Advancing Interoperability

BNSF is leading the North American freight rail industry with PTC interoperability. We are actively working with each of the approximately 30 railroads with which we need to be interoperable to identify their needs and how we can be of help. This assistance ranges from technical, operation and regulatory advice to a variety of services such as back office hosting and crew training.

We have achieved interoperability and PTC is active for several passenger railroads, including Amtrak, Metra, Metrolink, Northstar and Sound Transit where they run on BNSF. This is an important achievement since one of the primary purposes of PTC is to provide protection where rails run freight and passenger service. We have also accomplished interoperability with short line roads Montana Rail Link and Dakota, Missouri Valley and Western Railroad.

We look forward to expanding interoperability and will continue to work with the FRA to ensure PTC enhances rail safety wherever it operates.

What is PTC?

PTC is technology that overlays existing train hardware and software. As mandated by law, PTC is intended to prevent:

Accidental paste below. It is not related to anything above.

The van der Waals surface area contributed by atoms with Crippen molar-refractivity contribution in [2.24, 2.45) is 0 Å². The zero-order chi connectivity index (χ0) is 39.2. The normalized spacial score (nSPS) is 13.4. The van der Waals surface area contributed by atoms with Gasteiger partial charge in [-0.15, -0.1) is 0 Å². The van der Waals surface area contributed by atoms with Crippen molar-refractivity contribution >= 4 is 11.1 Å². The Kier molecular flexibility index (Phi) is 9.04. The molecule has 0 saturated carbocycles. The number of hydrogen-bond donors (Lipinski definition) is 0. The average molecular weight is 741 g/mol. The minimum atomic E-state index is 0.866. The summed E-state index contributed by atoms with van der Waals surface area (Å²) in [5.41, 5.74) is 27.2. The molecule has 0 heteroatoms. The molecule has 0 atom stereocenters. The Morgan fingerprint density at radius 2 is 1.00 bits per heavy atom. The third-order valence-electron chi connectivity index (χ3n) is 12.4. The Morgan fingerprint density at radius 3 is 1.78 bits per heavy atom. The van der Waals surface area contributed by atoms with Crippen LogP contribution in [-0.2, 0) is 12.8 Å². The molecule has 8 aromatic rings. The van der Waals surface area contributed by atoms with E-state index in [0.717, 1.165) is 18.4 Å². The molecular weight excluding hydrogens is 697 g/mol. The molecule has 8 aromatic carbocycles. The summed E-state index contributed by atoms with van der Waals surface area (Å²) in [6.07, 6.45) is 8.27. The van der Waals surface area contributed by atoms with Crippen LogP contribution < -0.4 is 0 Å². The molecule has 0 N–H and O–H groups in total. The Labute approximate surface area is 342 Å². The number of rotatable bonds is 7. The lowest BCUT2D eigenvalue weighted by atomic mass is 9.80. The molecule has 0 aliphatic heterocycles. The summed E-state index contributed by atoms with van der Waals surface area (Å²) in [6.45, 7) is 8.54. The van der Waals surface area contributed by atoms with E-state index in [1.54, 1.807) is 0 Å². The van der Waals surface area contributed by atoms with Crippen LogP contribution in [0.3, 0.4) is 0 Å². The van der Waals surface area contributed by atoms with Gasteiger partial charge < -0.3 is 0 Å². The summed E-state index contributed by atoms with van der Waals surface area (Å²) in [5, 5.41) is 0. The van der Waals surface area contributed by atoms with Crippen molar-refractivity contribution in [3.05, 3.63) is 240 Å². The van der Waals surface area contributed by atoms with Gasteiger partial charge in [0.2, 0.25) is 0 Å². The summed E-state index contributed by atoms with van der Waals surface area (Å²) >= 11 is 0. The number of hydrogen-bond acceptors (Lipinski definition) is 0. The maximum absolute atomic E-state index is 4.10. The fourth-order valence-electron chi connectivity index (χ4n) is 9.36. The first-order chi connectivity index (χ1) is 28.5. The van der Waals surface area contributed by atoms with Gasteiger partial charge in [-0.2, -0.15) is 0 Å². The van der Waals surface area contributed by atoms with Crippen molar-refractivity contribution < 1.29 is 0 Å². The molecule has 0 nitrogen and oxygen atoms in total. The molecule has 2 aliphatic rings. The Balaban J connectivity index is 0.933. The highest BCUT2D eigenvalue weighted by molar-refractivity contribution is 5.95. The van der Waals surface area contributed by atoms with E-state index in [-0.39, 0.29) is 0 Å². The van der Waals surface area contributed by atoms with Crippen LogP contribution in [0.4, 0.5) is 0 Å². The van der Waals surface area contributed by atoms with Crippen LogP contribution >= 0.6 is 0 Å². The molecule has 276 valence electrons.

• Train-to-train collisions.
  • Derailments caused by excessive speed.
  • Unauthorized incursions by trains onto sections of track where maintenance activities are taking place.
  • Movement of a train through a track switch left in the wrong position.

How it works

PTC uses GPS, Wi-Fi and high-band radio transmission to:

  • Ensure the train does not exceed its authority.
  • Determine the location, direction and speed of the train.
  • Take action by stopping the train if there is not a response by the train crew.

There are three main elements of a PTC system, which are integrated by a wireless communications system:

  • Onboard Locomotive System: Monitors the train’s position and speed and activates braking as necessary to enforce speed restrictions and unauthorized train movement into new sections of track.
  • Wayside System: Monitors railroad track signals, switches and track circuits to communicate movement authorization to the locomotive.
  • Back Office Server: The storehouse for all information related to the rail network and trains operating across it. It transmits the authorization for individual trains to move into new segments of track.